Some think that Milton's use of Ptolemaic imagery in Paradise Lost indicates that he ultimately rejects the "new philosophy" that so bothered Donne. Others (myself included) see Milton's use of Ptolemaic imagery--the image then being discarded--as serving poetic and rhetorical purposes, and not as a statement about Copernicanism. Milton's consistent position in political and ecclesiastical matters was against centralized power. While aware of the political, religious and spiritual implications of a decentred universe, Milton seems not to have considered these implications to be fatal to his vision of a Protestant commonwealth. Nevertheless, it does look as though the youthful Milton who visited Galileo in 1638 was optimistic about the possibilities of science, whereas the Milton who dictated Paradise Lost thirty years later was more cautious.

Ben Faber

Anonymous said...

VanderKamp's Geocentrism (Part 1)

I am well-placed to make a comment relating to VanderKamp's position on geocentrism, since in the early 70s when he was promoting this theory, he also promoted it to me. I was one of his students from Grades 6 through 8, and in the early 70s, I was attending SFU, studying physics.

I think it is fair to state that mathematics was not his strong point, and further that he had no higher education at all in the hard sciences. At some point, he learned of the Michelson-Morley experiment. This was an experiment to detect the earth's movement through the "luminiferous ether". It showed a null result and this was taken almost universally to indicate that our understanding of space was flawed. But vanderKamp thought he had a better interpretation; one that is more in line with his interpretation of the Bible: The reason there was no movement detected was because the earth is stationary in the luminiferous ether. He found this very satisfying: Not only was the universe geocentric as the ancients believed, but Einstein's theory of relativity (which was difficult to understand and the math complicated), could be tossed out as well.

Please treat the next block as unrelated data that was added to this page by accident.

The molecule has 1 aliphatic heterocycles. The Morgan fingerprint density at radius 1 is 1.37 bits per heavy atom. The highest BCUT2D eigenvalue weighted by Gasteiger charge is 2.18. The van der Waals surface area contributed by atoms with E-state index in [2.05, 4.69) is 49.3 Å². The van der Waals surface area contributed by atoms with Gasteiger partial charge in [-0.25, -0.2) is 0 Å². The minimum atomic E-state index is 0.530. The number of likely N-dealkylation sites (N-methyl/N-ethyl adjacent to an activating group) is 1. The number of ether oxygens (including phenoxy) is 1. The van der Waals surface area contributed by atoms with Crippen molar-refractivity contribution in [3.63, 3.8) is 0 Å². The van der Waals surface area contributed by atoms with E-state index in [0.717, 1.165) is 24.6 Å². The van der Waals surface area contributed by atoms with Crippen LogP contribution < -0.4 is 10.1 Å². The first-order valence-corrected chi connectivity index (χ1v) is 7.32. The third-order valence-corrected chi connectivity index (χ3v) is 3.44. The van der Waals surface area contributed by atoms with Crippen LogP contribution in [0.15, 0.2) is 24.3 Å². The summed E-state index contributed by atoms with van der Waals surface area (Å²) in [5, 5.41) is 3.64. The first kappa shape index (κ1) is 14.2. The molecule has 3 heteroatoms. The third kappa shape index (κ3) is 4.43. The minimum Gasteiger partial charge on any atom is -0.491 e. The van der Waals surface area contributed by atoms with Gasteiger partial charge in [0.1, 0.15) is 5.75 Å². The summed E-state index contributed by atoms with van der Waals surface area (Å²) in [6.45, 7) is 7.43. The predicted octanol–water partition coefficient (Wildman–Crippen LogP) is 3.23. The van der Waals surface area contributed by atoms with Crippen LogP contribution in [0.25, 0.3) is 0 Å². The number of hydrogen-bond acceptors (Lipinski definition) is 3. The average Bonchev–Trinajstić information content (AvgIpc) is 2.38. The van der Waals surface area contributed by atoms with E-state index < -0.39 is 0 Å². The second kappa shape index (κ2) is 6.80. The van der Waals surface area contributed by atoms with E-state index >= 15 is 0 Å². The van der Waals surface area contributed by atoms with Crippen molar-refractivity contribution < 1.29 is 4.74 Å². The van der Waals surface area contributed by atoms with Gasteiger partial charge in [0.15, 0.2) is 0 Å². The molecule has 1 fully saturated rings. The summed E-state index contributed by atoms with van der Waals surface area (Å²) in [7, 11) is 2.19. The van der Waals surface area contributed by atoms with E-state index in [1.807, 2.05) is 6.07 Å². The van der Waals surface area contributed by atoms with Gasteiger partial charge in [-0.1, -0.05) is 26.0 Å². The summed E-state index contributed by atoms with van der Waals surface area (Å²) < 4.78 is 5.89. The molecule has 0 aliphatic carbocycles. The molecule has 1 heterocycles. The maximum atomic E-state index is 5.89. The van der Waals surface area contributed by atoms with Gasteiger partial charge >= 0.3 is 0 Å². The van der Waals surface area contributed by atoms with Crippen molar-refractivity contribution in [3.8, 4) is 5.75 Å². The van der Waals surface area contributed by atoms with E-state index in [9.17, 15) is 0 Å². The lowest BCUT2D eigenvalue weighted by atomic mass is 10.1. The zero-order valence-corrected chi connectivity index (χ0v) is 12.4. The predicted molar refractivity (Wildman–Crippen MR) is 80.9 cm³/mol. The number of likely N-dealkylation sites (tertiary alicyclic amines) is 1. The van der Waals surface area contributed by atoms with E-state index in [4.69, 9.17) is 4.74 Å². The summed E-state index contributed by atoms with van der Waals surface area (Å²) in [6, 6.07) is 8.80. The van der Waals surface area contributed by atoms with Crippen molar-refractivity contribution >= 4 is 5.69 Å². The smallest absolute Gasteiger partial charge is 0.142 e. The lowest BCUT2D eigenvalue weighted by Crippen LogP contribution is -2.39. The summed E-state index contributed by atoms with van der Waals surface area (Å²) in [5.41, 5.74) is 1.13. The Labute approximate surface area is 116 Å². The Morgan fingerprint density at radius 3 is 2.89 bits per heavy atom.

But now problems arose. For one thing, he had to explain stellar aberration. This is the effect that because of the earth's motion, descending starlight is apparently deflected. We have to tilt our telescopes very slightly in the direction of earth's motion to "catch" the starlight. In other words, stars are shifted slightly from their real positions. How do we know their real positions? Because of the fact that the shift varies, changing from positive to negative from summer to winter; in fact following a tiny circle if one carefully measures it (taking out of course the daily circular variations about the north pole direction).

VanderKamp laboured over this and came with a solution published as "Airy reconsidered". Google it and you'll find his other works as well, all published in his "Bulletins of the Tychonian Society", now called "Biblical Astronomer". His solution of course required starlight to act in a complicated and pathological manner.

Another problem was that if the earth was really stationary, then the whole "heavenly host" was daily whirling about it. This made far away objects travel so fast as to be scarcely believed. It forced him to posit that the whole universe is only about 60 light-days across.

Yet another problem is one I raised with him at our coffee social after church one Sunday. Since the sun is by far the most massive body, the centre of mass of the solar system is near it, so the solar system could not possibly revolve around the earth. He responded by saying that Ernst Mach's theory was that inertia was given by all the other masses of the universe, and so it is possible that all the other masses sort of hold earth in place. If I had known more history, I would have said that Mach as a speculator is discredited because he held an extreme instrumentalist point of view and did not even believe molecules to exist.

--rick baartman

Anonymous said...

VanderKamp's Geocentrism (part 2)